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A Writer’s Good Friend: Kindle Notes & Highlights

by Robin Lee Hatcher

Recently, a number of writer friends have switched from the use of Kindles to the Nook or stated they are thinking of doing so. They’ve had different reasons for buying a new Nook. Always wanting to stay informed, I decided to do a little research about features and pros and cons to the different devices. No ereader is going to be perfect, but I know various things that are important to me.

It didn’t take me long to know why I won’t be making a switch from my Kindle to a Nook. At least not in the immediate feature: Notes and Highlights.

I learned that (a) the Nook has no backup of highlights and notes and some users on Nook forums have reported losing theirs during software updates, and more importantly, (b) the Nook has no way of copying the highlights and notes to use elsewhere. The latter is what I consider the best feature of the Kindle, at least for writers.

NOTE: This post is not meant as a diss to the Nook or to Barnes & Noble; it’s meant to help those who own Kindles (or the Kindle app on other devices like the iPad) to utilize the tools they have at hand.

In talking to a friend who was considering the switch from Kindle to Nook, I mentioned the Notes and Highlight feature and discovered she had no idea that she could access all of that information. So I shared with her how to do it and how I used it. She was so excited (like others I’ve shared with since then), I thought maybe it was worth repeating in an ACFW blog post, so here goes:

Anytime I highlight or note something in a Kindle book, it can be found on my Kindle page on the Internet. I go to kindle.amazon.com and sign into my account. Then I select the “Your Highlights” link at the top of the page.

Below are some of my highlights in a research book about the rough riders. When I am finished reading a research book, I can come to “My Highlights” in my web browser, then I can highlight my notes and highlights, go to Scrivener, and paste them into a research page. (They could be pasted into any program a person likes; Scrivener is what I use.)

Here is where I’ve pasted them on a page under Research in Scrivener:

So let’s say I’m looking in Scrivener at the highlight from location 52 (see arrows above). It isn’t giving me quite the info that I want, but I remember what I need is near this spot in my reading. So I click on that link to location 52. My Kindle for Mac app pops open on my MacBook to the Kindle book. Then I can look for the info I want in the book itself. Here is the Kindle app screen shot:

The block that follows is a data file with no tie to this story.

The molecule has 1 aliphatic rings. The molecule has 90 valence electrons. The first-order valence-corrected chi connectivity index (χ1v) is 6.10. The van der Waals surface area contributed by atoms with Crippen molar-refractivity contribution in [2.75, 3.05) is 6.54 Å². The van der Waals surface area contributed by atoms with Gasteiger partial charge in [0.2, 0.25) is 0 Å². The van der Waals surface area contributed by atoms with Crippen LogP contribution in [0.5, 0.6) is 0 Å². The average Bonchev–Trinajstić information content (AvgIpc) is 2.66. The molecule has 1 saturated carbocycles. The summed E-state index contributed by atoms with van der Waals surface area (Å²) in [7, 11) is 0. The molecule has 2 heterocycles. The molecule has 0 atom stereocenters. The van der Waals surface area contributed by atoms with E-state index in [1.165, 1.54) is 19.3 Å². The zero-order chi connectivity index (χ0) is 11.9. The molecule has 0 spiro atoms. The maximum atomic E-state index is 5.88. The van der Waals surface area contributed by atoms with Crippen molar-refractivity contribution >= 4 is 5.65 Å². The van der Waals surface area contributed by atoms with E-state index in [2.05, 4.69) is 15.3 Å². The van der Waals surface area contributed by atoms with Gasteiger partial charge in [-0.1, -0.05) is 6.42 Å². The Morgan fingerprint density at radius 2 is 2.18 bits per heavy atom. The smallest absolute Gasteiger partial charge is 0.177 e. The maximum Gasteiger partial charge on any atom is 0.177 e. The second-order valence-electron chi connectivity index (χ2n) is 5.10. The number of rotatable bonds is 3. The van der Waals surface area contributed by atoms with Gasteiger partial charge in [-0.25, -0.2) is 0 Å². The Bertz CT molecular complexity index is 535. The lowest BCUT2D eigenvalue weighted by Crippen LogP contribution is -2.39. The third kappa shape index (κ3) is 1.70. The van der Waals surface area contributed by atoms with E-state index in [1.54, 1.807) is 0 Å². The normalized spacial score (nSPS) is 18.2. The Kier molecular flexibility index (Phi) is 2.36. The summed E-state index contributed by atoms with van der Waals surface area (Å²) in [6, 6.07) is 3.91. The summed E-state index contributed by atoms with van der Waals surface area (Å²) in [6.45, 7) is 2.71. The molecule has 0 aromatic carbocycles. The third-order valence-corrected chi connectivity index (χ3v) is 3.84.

This feature is so valuable to me that I would never switch to another reader unless they provided the same kind.

Thus endeth the lesson.

***

Best-selling novelist Robin Lee Hatcher-whose recognitions include the Christy Award, two RITA Awards, and the RWA Lifetime Achievement Award-is known for her heartwarming and emotionally charged stories of faith, courage, and love. She and her husband make their home in Idaho where she enjoys spending time with her family, her high-maintenance Papillon, Poppet, and Princess Pinky, the DC (demon cat). Her 66th book, Betrayal (Book 2 in the Where the Heart Lives series), will release in November 2012.

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5 Responses to A Writer’s Good Friend: Kindle Notes & Highlights

  1. Anne Mateer says:

    Thank you, Robin! I knew this feature was available but hadn’t quite figured out how to use it. Now I know!

  2. Adam Blumer says:

    Wow. I’ve had my Kindle Touch since last Thanksgiving. and only now do I hear about this website and this way to access notes and highlights. Unbelievable. Thank you for opening my eyes. I’m not sure why the original “how to” doc on my Kindle said nothing about this. I use my Kindle for book editing, too, so you just made my life so much easier. THANK YOU!

  3. Oh wow I had no idea you can access your highlights and notes online like that. Thank you so much! Now I don’t have a Mac so I am assuming copy n paste option in Word will do.

  4. I’ve used the highlight and notes often but didn’t know I could access them on line! Thank you!!

  5. I love my Nook very much. And my fountain pens. I’ve always preferred to write research notes instead of type them, so I haven’t taken the time to figure out the highlight feature on my Nook.

    Most of my research reading I do on it is free books from Google, which are kept in a separate folder from the B&N content. So uploading notes and highlights to my Nook online wouldn’t work anyway. And I prefer it that way. Cloud stuff bothers me, from a security/safety standpoint.

    I’m still old-fashioned enough I prefer to have the bulk of my research books in paper.